“When people are evicted, it is impossible to stay home,” Gov. Sisolak said in a written statement. “They are out looking for jobs and housing to desperately save their families. They will spread Covid-19 unintentionally because they have no options.”

The order does not forgive past-due rent nor prevent landlords from adding late fees when the moratorium ends on March 31.

Additionally, property owners can get an exception to the moratorium if they can prove that failure to get rental payments would result in the property going into foreclosure.

10:26 p.m. ET, December 14, 2020

One of first Americans to get vaccine says she wanted to "lead by example"

From CNN's Shelby Lin Erdman

Sandra Lindsay, left, a nurse at Long Island Jewish Medical Center, is inoculated with the Pfizer-BioNTech Covid-19 vaccine by Dr. Michelle Chester on Monday, Dec. 14, in New York.
Sandra Lindsay, left, a nurse at Long Island Jewish Medical Center, is inoculated with the Pfizer-BioNTech Covid-19 vaccine by Dr. Michelle Chester on Monday, Dec. 14, in New York. AP Photo/Mark Lennihan, Pool

Sandra Lindsay, a critical care nurse at Long Island Jewish Medical Center, was one of the first Americans to receive the new Covid-19 vaccine on Monday.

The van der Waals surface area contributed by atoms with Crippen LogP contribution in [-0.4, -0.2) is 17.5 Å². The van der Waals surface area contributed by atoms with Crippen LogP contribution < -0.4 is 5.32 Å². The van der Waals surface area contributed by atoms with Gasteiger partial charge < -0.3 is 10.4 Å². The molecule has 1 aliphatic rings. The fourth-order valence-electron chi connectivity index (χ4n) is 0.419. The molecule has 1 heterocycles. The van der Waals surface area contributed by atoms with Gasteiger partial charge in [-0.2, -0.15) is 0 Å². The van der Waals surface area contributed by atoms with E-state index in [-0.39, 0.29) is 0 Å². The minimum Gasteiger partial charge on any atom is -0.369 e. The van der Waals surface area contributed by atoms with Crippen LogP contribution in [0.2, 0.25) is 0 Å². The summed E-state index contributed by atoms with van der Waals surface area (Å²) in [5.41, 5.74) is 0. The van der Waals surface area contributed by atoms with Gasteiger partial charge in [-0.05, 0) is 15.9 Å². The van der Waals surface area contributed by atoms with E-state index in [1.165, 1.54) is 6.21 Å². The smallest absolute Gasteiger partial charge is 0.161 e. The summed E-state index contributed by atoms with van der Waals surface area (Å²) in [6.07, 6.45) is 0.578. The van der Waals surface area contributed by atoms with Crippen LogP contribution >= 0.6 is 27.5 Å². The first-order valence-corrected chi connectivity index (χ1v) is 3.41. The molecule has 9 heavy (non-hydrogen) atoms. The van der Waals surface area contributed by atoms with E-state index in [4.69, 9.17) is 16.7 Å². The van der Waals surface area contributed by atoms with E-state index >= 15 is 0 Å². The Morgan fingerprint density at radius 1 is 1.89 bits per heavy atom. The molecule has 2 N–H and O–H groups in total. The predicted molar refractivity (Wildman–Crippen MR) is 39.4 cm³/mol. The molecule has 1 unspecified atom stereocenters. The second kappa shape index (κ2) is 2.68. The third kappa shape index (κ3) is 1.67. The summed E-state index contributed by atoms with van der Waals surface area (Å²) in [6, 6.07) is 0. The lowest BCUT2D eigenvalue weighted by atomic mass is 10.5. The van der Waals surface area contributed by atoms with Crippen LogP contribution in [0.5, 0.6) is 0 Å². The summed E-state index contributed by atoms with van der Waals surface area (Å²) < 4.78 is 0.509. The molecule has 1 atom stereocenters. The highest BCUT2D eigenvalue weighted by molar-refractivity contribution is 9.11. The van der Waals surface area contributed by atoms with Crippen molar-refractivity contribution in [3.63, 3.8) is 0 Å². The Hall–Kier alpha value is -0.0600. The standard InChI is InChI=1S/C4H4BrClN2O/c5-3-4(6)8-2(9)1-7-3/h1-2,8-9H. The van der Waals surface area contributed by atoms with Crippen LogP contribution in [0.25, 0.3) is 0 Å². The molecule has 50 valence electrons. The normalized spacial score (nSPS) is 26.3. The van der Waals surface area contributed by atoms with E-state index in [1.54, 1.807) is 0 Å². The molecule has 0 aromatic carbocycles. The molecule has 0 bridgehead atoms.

She wanted to "lead by example," she told CNN.  

“I understand the mistrust among the minority community, so, yes it was on my mind, but mostly I want to be a part of the solution, to put an end to this pandemic once and for all,” she said. 

“I have seen tremendous pain, suffering, fear in the eyes of my colleagues every day that we come to work courageously to save lives,” Lindsay said. “I don't ask people to do anything that I would not do myself and so I was happy to, to volunteer to be among the first,” she added.

She said she felt "great," and that it didn't feel any different from the annual flu shot.

“I have no fear. I trust my profession is deeply rooted in science … What I don't trust is getting Covid-19 because I don't know how it will affect me and the people around me that I could potentially transfer the virus to," she said.

Vaccine distribution: The first coronavirus vaccine was shipped to all 50 states, Washington DC and Puerto Rico Monday after a weeks-long authorization process and a massive distribution plan.

9:59 p.m. ET, December 14, 2020

Got questions and concerns about the Covid vaccine? Ask them at CNN's town hall

The Covid-19 vaccine has arrived in the United States, but it has been greeted with unusually high public skepticism. Although the percentage of Americans willing to take the vaccine is rising, health officials are still struggling to combat distrust -- especially among the Black community.